Several points of the negotiation, as put forward by Attanayake on behalf of the Premadasa camp, were rejected by the UNP Leader. These included the scrapping of the Leadership Council headed by Karu Jayasuriya and full control over the party’s media apparatus.
Interestingly, Premadasa and Attanayake had a running battle of words in the run-up to the Southern Provincial Council elections in March this year, after the UNP Deputy Leader was strongly urged to contest as the party’s chief ministerial candidate in the South. Referring to Attanayake in a derogatory manner, Premadasa ridiculed him in a widely publicised statement as a General Secretary who had failed to win his own electorate in the 2010 parliamentary poll. Premadasa scoffed that Attanayake had been compelled to enter Parliament on the party’s national list.
But Premadasa changed his tune swiftly when Attanayake became his main emissary with the party leader a few months ago. UNP seniors have called the entire ‘reunification’ exercise a ploy by the Premadasa camp to ensure the party was unsuccessful at the presidential poll.
Wickremesinghe, it was well-known, badly wanted to be named candidate for the election, even after it was agreed in theory that the Opposition would have to forge an alliance to make the election a real contest. Premadasa had already promised to be a firm backer of the Ranil Wickremesinghe candidacy.
He was insisting, not unlike the Government, that Wickremesinghe should be President Rajapaksa’s main challenger in the January poll. Perhaps the UNP Leader was at a juncture when he needed this backing. Yet he stopped short of agreeing to all of the Premadasa camp’s demands.
This put Attanayake at the time in a difficult position with the Premadasa camp and prompted his resignation from the Party’s Leadership Council, citing poor treatment by the rest of its membership. According to UNP insiders, Attanayake has been acting strange for several weeks now, and since the announcement of the party’s support for the common candidacy, he has been dragging his feet on mobilising the UNP grassroots machinery.
Part of the task therefore had already fallen on UNP Chairman Kabir Hashim, who was trying to fill in the gaps. By and large the UNP is pleased with Hashim’s appointment as General Secretary, saying it cements the party’s credentials as a pluralistic political party.
“Hashim brings some stature back into the UNP General Secretary position. He was a former Minister of Higher Education, he speaks three languages and represents the steadfastness associated with the party’s past general secretaries,” one UNP MP told Daily FT.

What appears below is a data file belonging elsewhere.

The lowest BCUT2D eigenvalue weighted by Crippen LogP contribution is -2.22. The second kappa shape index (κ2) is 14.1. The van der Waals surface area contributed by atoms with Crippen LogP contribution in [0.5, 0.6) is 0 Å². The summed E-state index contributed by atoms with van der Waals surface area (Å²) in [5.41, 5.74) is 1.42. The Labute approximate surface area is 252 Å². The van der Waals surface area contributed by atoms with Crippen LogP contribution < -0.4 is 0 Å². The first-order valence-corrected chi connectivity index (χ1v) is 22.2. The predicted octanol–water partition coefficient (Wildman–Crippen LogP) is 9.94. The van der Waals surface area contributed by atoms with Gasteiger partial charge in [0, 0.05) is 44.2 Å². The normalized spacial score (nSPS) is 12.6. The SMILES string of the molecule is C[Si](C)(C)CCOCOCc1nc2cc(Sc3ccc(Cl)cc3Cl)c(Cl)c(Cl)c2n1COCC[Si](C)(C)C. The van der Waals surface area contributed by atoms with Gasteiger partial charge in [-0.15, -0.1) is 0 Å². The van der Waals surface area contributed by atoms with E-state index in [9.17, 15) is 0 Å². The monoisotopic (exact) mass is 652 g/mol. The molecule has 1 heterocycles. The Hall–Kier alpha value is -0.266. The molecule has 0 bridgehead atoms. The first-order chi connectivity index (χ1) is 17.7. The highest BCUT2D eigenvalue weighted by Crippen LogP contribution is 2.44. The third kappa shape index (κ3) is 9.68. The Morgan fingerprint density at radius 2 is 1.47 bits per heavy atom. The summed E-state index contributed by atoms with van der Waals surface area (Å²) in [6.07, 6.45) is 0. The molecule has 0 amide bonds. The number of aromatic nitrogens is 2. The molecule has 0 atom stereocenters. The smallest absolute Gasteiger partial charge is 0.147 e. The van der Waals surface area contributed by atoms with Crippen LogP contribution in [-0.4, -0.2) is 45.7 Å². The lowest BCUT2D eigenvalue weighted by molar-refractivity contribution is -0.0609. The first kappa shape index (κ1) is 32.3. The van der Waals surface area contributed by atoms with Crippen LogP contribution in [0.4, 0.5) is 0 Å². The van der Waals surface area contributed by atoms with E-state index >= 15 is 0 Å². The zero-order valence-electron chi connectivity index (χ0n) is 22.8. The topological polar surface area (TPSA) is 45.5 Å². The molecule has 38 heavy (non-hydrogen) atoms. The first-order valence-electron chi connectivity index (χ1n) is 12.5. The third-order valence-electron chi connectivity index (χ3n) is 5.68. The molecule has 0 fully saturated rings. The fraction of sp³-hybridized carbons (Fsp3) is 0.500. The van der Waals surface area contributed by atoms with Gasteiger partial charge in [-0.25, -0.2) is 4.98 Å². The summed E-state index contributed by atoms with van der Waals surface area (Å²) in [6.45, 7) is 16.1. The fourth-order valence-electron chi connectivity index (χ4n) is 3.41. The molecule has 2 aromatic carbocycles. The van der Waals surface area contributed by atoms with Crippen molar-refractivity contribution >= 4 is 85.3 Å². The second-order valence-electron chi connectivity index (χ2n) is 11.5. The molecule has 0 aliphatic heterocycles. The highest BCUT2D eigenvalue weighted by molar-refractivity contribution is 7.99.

Attanayake, it had long been felt, was retained as UNP General Secretary solely due to his unswerving loyalty to the party leader.
“It is a strange thing, all this time Tissa has been a Ranil loyalist. A few months after he switched allegiances and became a Premadasa loyalist, he joins the Government,” the UNP MP quips.
The anti-Sajith camp faithfully repeats the mantra that most defectors to the UPFA in recent times have been ardent supporters of Premadasa. This could also be attributed to the fact that these members seek a change in leadership within the party that is not forthcoming, other more balanced party men argue.
It is nevertheless a strange phenomenon that the office-bearer who came in for such strong praise by the Deputy Leader of the UNP on Saturday, at the party convention, crossed over to the Government 48 hours later.
Whispers in political circles abound that the Attanayake deal was struck by Premadasa backers. The defection also raises pertinent questions about Attanayake’s seemingly careless remark about the transfer of executive power to Ranil Wickremesinghe 24 hours after Sirisena wins the election.
Careless mistake or sinister agenda?
The UNP General Secretary’s statement has caused tremendous problems for the common opposition. The circumstances of his announcement were also significant. Attanayake summoned a press briefing at Sirikotha on Friday, 21 November at 6 p.m.
The party’s working committee meeting had commenced at 4:30 p.m. at Sirikotha to endorse Sirisena’s candidacy. The meeting was just ending when reporters were already in the briefing room. Attanayake was addressing the press briefing even before Working Committee members had left the premises. Most UNP seniors had not been aware that the General Secretary was scheduled to address the media at the time. Attanayake’s remarks about the transfer of power became a major point of attack for the Government.
It is unclear how the UNP General Secretary came to that conclusion about the post-election power dynamics, since the matter had not been fully discussed by the party leadership. Post-election modalities still appear vague, with the exception of the promise that under a Sirisena presidency, a national Government comprising all parties in Parliament would be forged within hours or days, to implement the presidential candidate’s 100-day program for constitutional reform.
Whether it was the main Opposition party’s usually anarchical media strategy initiative or there were more sinister agendas at work with regard to Attanayake’s press conference remains unclear.
From the Government’s perspective, the crossover of Attanayake had much value in terms of stealing the news cycle for a few hours on nominations day. The movement of Attanayake and Democratic Party MP Janaka Ketagoda took centrestage on Monday, until Hirunika Premachandra, daughter of slain SLFP old guard member and trade union leader Bharatha Lakshman, joined the Opposition later that same evening.
Furthermore, Attanayake had been suspected by UNP insiders as being a ‘mole’ or spy for the ruling party, through the nexus of powers he had begun to closely associate. He had been useful to the ruling party in that role and if not for the importance of psychological pushback on a crucial day, the Government may have preferred that Attanayake remain inside the opposition fold. But inside the UNP there had also been a strong push to sideline Attanayake from key strategy meetings because of growing suspicion about his allegiances. Senior party members had been calling for his sacking for weeks after speculation of his changed loyalties became rampant, but UNP Leader Wickremesinghe refused to budge on the issue.